Feminist ethics does not rely on moral principles as they stand, saying that the most often referenced principles are not sufficiently concrete to be helpful in the context of human relationships. Rather, actions are generally validated or otherwise regarding their effect on the quality of interrelationships between people with stress on considerations of justice and the concept of caring.

Feminists have a list of specific areas of concern with respect to the health care context:

• The built-in inequality of the relationship between physician and patient

• The politics of medicine which include the patterns of control and the difference in the treating of women and men

• Ability to access scarce resources by the poor and other medically impoverished classes

• Capability of patients to obtain and comprehend the specialized medical information needed to keep up independent decision making

• Different burdens of family care placed on women

The general emphasis of feminist ethics is the stress on the significance of considering each individual situation with its context in making medical decision. Similarly, the emphasis on relationships allows for the realities of emotions and intuition to be factors in the deliberation.

Feminist Ethics: Selected full-text books and articles

Making the Connections: Essays in Feminist Social Ethics By Beverly Wildung Harrison; Carol S. Robb Beacon Press, 1985
Setting the Moral Compass: Essays by Women Philosophers By Cheshire Calhoun Oxford University Press, 2004
Librarian's tip: Chap. 13 "Globalizing Feminist Ethics"
Feminist Ethics and Hegemonic Global Politics By Jabri, Vivienne Alternatives: Global, Local, Political, Vol. 29, No. 3, June-July 2004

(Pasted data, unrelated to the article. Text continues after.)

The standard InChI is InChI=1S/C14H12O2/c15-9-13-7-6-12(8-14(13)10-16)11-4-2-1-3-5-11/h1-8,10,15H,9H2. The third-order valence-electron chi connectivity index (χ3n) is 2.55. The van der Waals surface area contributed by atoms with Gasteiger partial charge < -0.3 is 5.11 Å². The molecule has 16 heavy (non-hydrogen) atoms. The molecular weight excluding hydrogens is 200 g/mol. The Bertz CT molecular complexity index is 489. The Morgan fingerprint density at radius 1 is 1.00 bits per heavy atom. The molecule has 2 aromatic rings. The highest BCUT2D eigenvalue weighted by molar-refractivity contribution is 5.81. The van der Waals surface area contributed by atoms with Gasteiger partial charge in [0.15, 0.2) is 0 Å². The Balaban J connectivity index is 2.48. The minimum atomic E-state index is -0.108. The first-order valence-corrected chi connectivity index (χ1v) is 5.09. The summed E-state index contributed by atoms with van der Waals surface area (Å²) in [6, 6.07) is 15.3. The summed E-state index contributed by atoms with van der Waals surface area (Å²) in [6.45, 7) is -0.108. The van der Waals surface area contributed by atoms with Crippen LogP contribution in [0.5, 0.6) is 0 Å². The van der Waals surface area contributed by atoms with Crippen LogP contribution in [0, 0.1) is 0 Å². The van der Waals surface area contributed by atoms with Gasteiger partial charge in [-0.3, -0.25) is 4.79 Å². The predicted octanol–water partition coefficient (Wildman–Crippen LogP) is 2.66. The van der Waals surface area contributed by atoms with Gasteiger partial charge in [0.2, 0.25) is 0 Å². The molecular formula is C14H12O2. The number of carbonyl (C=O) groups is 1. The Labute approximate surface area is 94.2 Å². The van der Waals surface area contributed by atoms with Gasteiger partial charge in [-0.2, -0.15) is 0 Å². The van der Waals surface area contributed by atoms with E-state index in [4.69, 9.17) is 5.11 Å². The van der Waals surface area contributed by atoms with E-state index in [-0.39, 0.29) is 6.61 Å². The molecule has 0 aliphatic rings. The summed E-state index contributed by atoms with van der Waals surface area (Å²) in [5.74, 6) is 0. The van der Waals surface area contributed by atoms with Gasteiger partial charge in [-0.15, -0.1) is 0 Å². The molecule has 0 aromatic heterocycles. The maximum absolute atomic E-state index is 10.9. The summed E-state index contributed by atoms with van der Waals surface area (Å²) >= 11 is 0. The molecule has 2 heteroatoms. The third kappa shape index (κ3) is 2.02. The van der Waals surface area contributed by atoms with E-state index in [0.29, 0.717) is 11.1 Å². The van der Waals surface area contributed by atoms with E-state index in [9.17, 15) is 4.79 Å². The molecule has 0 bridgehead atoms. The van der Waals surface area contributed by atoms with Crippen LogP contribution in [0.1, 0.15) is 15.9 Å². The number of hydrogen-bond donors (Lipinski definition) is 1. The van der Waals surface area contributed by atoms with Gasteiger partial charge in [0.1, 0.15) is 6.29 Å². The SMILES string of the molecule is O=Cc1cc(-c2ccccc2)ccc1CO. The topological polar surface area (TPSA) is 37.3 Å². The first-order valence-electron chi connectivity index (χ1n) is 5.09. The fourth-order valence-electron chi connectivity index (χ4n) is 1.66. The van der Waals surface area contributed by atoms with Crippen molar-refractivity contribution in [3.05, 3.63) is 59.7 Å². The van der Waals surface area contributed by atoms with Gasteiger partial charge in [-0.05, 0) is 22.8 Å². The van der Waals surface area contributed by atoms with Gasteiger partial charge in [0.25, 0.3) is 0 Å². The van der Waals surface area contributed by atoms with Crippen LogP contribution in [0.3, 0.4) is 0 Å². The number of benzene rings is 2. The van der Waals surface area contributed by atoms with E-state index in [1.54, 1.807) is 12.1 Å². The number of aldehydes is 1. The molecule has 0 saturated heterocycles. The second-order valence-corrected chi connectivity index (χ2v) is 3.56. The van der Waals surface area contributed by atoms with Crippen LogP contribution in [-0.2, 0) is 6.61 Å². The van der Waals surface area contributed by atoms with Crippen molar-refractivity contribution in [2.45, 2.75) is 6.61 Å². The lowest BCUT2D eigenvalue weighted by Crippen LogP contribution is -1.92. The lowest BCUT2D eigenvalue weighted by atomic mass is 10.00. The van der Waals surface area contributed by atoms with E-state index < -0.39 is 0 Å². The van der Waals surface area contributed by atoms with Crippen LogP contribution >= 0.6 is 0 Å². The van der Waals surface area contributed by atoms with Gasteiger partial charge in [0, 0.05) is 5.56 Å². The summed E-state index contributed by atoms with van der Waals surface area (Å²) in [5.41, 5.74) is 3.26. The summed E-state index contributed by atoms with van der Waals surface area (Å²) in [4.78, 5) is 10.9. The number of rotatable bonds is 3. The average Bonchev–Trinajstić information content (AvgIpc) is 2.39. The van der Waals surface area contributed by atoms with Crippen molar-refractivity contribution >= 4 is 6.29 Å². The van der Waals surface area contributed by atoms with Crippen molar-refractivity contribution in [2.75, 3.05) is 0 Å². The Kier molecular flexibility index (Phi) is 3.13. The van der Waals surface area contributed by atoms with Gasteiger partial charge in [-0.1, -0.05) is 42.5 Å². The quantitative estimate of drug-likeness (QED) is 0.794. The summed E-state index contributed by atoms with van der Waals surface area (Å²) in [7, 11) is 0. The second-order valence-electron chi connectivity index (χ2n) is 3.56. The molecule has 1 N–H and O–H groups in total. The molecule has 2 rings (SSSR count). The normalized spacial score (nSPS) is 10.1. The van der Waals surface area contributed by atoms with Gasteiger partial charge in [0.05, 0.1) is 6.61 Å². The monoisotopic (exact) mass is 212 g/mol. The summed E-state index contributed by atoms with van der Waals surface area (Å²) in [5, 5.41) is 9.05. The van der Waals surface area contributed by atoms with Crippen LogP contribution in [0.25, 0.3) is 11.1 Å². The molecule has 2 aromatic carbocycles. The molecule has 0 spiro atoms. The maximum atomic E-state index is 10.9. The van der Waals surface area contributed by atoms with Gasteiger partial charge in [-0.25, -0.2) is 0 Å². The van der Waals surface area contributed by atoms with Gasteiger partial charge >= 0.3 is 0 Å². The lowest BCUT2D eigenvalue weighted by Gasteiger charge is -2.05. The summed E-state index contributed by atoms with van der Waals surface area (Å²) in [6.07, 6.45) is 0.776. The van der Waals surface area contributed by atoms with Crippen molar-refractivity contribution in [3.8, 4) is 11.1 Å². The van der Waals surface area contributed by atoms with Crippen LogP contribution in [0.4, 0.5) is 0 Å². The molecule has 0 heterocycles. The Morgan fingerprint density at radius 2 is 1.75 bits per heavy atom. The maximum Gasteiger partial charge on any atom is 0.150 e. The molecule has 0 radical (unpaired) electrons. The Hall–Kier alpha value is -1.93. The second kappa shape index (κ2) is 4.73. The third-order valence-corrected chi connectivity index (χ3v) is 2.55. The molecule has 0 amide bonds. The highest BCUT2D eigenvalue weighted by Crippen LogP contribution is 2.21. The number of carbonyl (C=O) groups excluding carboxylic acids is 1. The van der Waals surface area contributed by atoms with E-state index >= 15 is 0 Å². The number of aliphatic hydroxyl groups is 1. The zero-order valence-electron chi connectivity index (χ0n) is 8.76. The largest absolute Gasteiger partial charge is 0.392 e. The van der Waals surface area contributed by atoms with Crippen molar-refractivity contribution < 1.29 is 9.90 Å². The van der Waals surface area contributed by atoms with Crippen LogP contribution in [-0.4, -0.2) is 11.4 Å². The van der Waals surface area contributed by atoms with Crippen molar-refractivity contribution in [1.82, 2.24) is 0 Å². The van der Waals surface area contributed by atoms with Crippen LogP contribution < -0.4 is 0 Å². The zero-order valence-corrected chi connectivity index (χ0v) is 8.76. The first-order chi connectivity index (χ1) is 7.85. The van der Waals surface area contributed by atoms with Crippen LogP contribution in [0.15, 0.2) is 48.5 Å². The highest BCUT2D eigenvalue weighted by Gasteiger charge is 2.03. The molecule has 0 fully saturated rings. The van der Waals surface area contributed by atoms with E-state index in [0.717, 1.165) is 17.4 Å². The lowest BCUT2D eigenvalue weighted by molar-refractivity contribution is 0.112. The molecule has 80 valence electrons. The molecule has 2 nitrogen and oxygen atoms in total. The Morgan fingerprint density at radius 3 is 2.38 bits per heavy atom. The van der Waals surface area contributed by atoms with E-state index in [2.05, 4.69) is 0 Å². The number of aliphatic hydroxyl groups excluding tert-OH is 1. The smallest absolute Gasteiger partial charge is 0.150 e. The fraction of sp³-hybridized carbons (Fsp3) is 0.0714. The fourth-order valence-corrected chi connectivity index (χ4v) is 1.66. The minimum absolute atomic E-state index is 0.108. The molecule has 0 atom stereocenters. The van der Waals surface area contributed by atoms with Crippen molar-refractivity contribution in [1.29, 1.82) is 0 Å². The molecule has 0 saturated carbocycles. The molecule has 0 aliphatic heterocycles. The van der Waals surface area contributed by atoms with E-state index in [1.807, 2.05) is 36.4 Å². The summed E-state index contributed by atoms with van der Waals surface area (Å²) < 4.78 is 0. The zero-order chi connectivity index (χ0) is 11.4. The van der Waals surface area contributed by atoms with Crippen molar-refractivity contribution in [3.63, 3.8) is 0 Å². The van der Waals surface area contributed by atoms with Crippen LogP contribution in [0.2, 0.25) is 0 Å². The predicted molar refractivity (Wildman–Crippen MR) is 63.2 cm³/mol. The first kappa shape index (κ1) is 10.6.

Peer-reviewed publications on Questia are publications containing articles which were subject to evaluation for accuracy and substance by professional peers of the article's author(s).
Women and Moral Theory By Eva Feder Kittay; Diana T. Meyers Rowman & Littlefield, 1987
Librarian's tip: Chap. 6 "Feminism and Moral Theory"
Rethinking Ethics in the Midst of Violence: A Feminist Approach to Freedom By Linda A. Bell Rowman and Littlefield, 1993
Librarian's tip: Chap. One "Feminist Ethics"
Ethics in Intercultural and International Communication By Fred L. Casmir Lawrence Erlbaum Associates, 1997
Librarian's tip: Chap. 2 "A Feminist Schema for Analysis of Ethical Dilemmas"
Being Human: Ethics, Environment, and Our Place in the World By Anna L. Peterson University of California Press, 2001
Librarian's tip: Chap. Six "Relationships, Stories, and Feminist Ethics"
From Morality to Politics and Back Again: Feminist International Ethics and the Civil-Society Argument By Hutchings, Kimberly Alternatives: Global, Local, Political, Vol. 29, No. 3, June-July 2004
Peer-reviewed publications on Questia are publications containing articles which were subject to evaluation for accuracy and substance by professional peers of the article's author(s).
Feminist Ethics and the Catholic Moral Tradition By Charles E. Curran; Margaret A. Farley; Richard A. McCormick Paulist Press, 1996